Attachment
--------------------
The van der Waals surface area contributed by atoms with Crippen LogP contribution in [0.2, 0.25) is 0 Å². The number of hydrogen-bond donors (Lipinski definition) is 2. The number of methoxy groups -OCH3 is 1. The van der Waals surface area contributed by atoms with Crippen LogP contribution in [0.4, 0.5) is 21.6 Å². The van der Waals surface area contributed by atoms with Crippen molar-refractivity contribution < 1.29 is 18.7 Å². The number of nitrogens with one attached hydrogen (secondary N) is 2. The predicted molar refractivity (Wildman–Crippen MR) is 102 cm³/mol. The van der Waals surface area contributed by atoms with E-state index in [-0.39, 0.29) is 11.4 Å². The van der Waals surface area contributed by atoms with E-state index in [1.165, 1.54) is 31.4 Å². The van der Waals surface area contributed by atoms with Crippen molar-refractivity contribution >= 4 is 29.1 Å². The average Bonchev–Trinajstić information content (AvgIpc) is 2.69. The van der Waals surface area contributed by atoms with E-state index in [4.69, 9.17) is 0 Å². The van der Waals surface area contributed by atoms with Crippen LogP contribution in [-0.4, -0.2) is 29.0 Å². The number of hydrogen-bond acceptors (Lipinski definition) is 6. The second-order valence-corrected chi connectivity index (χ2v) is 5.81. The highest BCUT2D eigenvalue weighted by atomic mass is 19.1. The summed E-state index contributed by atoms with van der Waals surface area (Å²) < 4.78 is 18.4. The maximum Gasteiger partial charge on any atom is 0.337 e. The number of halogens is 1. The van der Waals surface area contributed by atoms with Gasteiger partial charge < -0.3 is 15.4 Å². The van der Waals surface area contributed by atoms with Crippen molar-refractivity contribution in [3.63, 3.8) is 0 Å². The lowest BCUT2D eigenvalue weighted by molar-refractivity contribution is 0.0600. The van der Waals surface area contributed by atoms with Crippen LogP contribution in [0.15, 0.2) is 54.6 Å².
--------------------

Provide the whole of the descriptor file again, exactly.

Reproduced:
The van der Waals surface area contributed by atoms with Crippen LogP contribution in [0.2, 0.25) is 0 Å². The number of hydrogen-bond donors (Lipinski definition) is 2. The number of methoxy groups -OCH3 is 1. The van der Waals surface area contributed by atoms with Crippen LogP contribution in [0.4, 0.5) is 21.6 Å². The van der Waals surface area contributed by atoms with Crippen molar-refractivity contribution < 1.29 is 18.7 Å². The number of nitrogens with one attached hydrogen (secondary N) is 2. The predicted molar refractivity (Wildman–Crippen MR) is 102 cm³/mol. The van der Waals surface area contributed by atoms with E-state index in [-0.39, 0.29) is 11.4 Å². The van der Waals surface area contributed by atoms with E-state index in [1.165, 1.54) is 31.4 Å². The van der Waals surface area contributed by atoms with Crippen molar-refractivity contribution >= 4 is 29.1 Å². The average Bonchev–Trinajstić information content (AvgIpc) is 2.69. The van der Waals surface area contributed by atoms with E-state index in [4.69, 9.17) is 0 Å². The van der Waals surface area contributed by atoms with Crippen LogP contribution in [-0.4, -0.2) is 29.0 Å². The number of hydrogen-bond acceptors (Lipinski definition) is 6. The second-order valence-corrected chi connectivity index (χ2v) is 5.81. The highest BCUT2D eigenvalue weighted by atomic mass is 19.1. The summed E-state index contributed by atoms with van der Waals surface area (Å²) < 4.78 is 18.4. The maximum Gasteiger partial charge on any atom is 0.337 e. The number of halogens is 1. The van der Waals surface area contributed by atoms with Gasteiger partial charge < -0.3 is 15.4 Å². The van der Waals surface area contributed by atoms with Crippen molar-refractivity contribution in [3.63, 3.8) is 0 Å². The lowest BCUT2D eigenvalue weighted by molar-refractivity contribution is 0.0600. The van der Waals surface area contributed by atoms with Crippen LogP contribution in [0.15, 0.2) is 54.6 Å².